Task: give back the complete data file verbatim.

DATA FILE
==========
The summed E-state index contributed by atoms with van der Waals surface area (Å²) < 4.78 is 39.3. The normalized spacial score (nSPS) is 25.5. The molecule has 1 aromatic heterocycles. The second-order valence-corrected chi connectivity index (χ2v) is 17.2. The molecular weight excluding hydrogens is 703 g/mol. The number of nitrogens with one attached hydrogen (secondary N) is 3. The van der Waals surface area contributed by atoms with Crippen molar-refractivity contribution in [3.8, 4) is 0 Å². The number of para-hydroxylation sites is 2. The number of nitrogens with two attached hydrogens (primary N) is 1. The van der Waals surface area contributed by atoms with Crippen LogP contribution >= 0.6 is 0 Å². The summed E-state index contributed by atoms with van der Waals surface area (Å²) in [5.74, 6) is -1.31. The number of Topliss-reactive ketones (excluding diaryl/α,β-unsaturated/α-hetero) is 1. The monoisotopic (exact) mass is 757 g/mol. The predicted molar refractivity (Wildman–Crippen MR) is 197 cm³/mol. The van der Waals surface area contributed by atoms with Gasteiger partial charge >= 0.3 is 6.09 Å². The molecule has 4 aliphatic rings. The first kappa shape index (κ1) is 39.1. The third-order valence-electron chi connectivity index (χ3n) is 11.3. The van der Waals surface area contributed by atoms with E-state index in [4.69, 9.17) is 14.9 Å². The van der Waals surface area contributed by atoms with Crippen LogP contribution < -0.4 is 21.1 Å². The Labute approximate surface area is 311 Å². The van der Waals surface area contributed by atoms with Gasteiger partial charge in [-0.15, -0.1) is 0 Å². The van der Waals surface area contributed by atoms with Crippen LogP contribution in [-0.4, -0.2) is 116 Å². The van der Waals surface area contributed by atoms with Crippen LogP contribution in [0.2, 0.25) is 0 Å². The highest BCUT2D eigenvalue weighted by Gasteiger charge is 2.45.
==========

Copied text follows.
The summed E-state index contributed by atoms with van der Waals surface area (Å²) < 4.78 is 39.3. The normalized spacial score (nSPS) is 25.5. The molecule has 1 aromatic heterocycles. The second-order valence-corrected chi connectivity index (χ2v) is 17.2. The molecular weight excluding hydrogens is 703 g/mol. The number of nitrogens with one attached hydrogen (secondary N) is 3. The van der Waals surface area contributed by atoms with Crippen molar-refractivity contribution in [3.8, 4) is 0 Å². The number of para-hydroxylation sites is 2. The number of nitrogens with two attached hydrogens (primary N) is 1. The van der Waals surface area contributed by atoms with Crippen LogP contribution >= 0.6 is 0 Å². The summed E-state index contributed by atoms with van der Waals surface area (Å²) in [5.74, 6) is -1.31. The number of Topliss-reactive ketones (excluding diaryl/α,β-unsaturated/α-hetero) is 1. The monoisotopic (exact) mass is 757 g/mol. The predicted molar refractivity (Wildman–Crippen MR) is 197 cm³/mol. The van der Waals surface area contributed by atoms with Gasteiger partial charge >= 0.3 is 6.09 Å². The molecule has 4 aliphatic rings. The first kappa shape index (κ1) is 39.1. The third-order valence-electron chi connectivity index (χ3n) is 11.3. The van der Waals surface area contributed by atoms with E-state index in [4.69, 9.17) is 14.9 Å². The van der Waals surface area contributed by atoms with Crippen LogP contribution < -0.4 is 21.1 Å². The Labute approximate surface area is 311 Å². The van der Waals surface area contributed by atoms with Gasteiger partial charge in [-0.15, -0.1) is 0 Å². The van der Waals surface area contributed by atoms with Crippen LogP contribution in [-0.4, -0.2) is 116 Å². The van der Waals surface area contributed by atoms with Crippen LogP contribution in [0.2, 0.25) is 0 Å². The highest BCUT2D eigenvalue weighted by Gasteiger charge is 2.45.